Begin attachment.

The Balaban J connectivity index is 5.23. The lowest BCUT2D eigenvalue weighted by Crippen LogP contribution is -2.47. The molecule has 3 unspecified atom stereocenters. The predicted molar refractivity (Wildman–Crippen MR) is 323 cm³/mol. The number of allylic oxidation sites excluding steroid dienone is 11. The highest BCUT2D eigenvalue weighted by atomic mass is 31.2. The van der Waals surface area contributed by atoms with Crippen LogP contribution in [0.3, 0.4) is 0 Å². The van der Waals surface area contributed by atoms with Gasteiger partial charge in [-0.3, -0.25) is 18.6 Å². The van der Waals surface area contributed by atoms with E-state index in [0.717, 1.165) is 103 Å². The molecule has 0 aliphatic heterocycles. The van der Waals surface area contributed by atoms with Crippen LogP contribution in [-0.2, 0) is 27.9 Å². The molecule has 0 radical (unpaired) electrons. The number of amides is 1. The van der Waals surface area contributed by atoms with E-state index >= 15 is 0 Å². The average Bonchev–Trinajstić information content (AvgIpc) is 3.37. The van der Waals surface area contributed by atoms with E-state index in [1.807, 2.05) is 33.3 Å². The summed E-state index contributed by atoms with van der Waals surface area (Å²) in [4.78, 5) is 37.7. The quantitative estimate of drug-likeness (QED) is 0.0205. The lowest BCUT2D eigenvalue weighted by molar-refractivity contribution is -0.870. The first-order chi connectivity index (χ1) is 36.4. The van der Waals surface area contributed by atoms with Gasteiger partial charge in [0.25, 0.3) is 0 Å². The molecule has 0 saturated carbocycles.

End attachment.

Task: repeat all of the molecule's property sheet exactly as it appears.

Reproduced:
The Balaban J connectivity index is 5.23. The lowest BCUT2D eigenvalue weighted by Crippen LogP contribution is -2.47. The molecule has 3 unspecified atom stereocenters. The predicted molar refractivity (Wildman–Crippen MR) is 323 cm³/mol. The number of allylic oxidation sites excluding steroid dienone is 11. The highest BCUT2D eigenvalue weighted by atomic mass is 31.2. The van der Waals surface area contributed by atoms with Crippen LogP contribution in [0.3, 0.4) is 0 Å². The van der Waals surface area contributed by atoms with Gasteiger partial charge in [-0.3, -0.25) is 18.6 Å². The van der Waals surface area contributed by atoms with E-state index in [0.717, 1.165) is 103 Å². The molecule has 0 aliphatic heterocycles. The van der Waals surface area contributed by atoms with Crippen LogP contribution in [-0.2, 0) is 27.9 Å². The molecule has 0 radical (unpaired) electrons. The number of amides is 1. The van der Waals surface area contributed by atoms with E-state index >= 15 is 0 Å². The average Bonchev–Trinajstić information content (AvgIpc) is 3.37. The van der Waals surface area contributed by atoms with E-state index in [1.807, 2.05) is 33.3 Å². The summed E-state index contributed by atoms with van der Waals surface area (Å²) in [4.78, 5) is 37.7. The quantitative estimate of drug-likeness (QED) is 0.0205. The lowest BCUT2D eigenvalue weighted by molar-refractivity contribution is -0.870. The first-order chi connectivity index (χ1) is 36.4. The van der Waals surface area contributed by atoms with Gasteiger partial charge in [0.25, 0.3) is 0 Å². The molecule has 0 saturated carbocycles.